There are a number of advantages and disadvantages in utilizing electronic health record systems. The concept of Electronic Data Capture (EDC) requires further investigation, and necessitates the development of basic data standards for use (Kush, 2006). Both systems at the VA and Mount Carmel capture EDI in their systems in different ways. In this context, it becomes necessary to evaluate how healthcare providers view electronic health records and related systems in order to ensure that these serve as key components of the entire process, and that their full support is acquired (Kush, 2006). For Mount Carmel West Hospital, electronic health records must capture a patient’s health history within the system, including all patient visits, tests, medications prescribed, and other factors that will support a comprehensive analysis of a patient’s health record. This level of information will ensure that a patient is provided with the best possible opportunity to receive satisfactory care and treatment under a variety of conditions and circumstances. Therefore, EDI is a useful tool in developing this process and in capturing data effectively.

For Mount Carmel West Hospital, electronic patient information management is a key priority for the present and the future, one that reflects that patient information must be protected from unnecessary risk or harm, while also being easily accessible and comprehensive at the same time. To be specific, “The electronic health record (EHR) provides the opportunity for healthcare organizations to improve quality of care and patient safety. “The greatest challenge in the new world of integrated healthcare delivery is to provide comprehensive, reliable, relevant, accessible, and timely patient information to each member of the healthcare team, whether in primary or secondary care and whether a doctor, nurse, allied health professional, or patient/consumer” (Schloeffel et al. 2)” (Gurley, 2010). The requirements at Mount Carmel West are similar, and thereby necessitate an effective series of approaches that ultimately support the manner in which patient care is provided across different disciplines. In this capacity, the organization will succeed in its objectives to provide exemplary patient care to a diverse population group, and will also support overall healthcare delivery improvements as a whole. Therefore, in order to achieve these requirements, it is recommended that Mount Carmel West Hospital continue to improve upon its current strategies to promote electronic health records management, including but not limited to the protection of said data and information, while also promoting successful outcomes relative to patient needs and treatment alternatives across a variety of disciplines. This process will ensure that patient satisfaction and the best possible outcomes are achieved.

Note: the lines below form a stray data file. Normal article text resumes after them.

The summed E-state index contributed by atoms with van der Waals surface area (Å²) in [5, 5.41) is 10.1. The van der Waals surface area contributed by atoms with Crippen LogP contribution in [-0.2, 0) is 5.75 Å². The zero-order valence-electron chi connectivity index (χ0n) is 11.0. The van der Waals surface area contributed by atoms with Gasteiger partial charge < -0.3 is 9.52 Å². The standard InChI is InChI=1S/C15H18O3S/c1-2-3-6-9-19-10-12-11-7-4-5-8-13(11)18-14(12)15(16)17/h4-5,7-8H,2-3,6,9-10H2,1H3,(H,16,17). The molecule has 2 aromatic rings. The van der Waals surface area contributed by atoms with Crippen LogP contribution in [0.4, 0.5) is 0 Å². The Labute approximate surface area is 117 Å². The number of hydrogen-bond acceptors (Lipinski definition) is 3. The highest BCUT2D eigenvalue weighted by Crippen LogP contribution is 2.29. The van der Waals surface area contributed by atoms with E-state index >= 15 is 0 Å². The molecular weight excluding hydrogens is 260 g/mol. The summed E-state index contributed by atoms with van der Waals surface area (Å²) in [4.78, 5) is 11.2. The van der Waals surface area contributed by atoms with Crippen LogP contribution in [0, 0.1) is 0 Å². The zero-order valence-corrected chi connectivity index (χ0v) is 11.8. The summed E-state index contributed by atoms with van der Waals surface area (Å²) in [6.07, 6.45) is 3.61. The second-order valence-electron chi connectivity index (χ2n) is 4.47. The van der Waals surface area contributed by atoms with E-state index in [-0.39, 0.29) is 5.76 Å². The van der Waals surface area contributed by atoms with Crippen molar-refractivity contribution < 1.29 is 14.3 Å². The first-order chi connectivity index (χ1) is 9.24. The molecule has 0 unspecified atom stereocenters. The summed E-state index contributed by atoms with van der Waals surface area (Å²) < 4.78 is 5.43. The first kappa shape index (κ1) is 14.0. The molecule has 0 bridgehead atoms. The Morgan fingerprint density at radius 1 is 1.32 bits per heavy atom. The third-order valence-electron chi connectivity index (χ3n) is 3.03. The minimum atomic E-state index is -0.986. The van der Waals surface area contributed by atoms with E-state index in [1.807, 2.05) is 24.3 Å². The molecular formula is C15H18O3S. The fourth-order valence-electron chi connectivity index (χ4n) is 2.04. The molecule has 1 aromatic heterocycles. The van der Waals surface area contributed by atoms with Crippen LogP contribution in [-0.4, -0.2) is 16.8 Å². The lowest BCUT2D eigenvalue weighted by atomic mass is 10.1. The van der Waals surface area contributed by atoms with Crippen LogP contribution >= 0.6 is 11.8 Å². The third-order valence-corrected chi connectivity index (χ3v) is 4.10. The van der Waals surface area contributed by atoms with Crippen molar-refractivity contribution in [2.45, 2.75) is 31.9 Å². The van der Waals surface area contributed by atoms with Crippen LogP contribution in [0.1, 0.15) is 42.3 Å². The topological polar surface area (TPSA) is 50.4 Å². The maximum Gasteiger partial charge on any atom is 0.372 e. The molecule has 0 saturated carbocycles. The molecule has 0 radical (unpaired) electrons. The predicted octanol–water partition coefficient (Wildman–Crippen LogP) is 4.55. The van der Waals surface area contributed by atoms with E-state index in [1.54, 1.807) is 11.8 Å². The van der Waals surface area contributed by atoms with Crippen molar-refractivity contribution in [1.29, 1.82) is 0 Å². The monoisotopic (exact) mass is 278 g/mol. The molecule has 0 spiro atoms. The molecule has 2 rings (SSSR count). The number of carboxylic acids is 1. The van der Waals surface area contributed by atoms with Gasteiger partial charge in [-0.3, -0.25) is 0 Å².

Analysis

The applicability of an electronic health record system must incorporate a cross-disciplinary process in order to achieve desirable results. Therefore, the basic concepts of developing effective outcomes with electronic health records systems must incorporate a number of different outcomes that support long-term sustainability within this area of interest. The following capabilities are possible with the electronic health record system: “The EHR automates and streamlines the clinician’s workflow. The EHR has the ability to generate a complete record of a clinical patient encounter – as well as supporting other care-related activities directly or indirectly via interface – including evidence-based decision support, quality management, and outcomes reporting” (HIMSS, 2010). These processes are integral to the overall development and growth of a given system of this nature, and must fully adapt to different scenarios and outcomes that reflect long-term growth, as well as the capability to promote improved patient well being over time (HIMSS, 2010). In this capacity, there are significant factors to consider when addressing these outcomes, and at Mount Carmel West Hospital, the objectives are similar.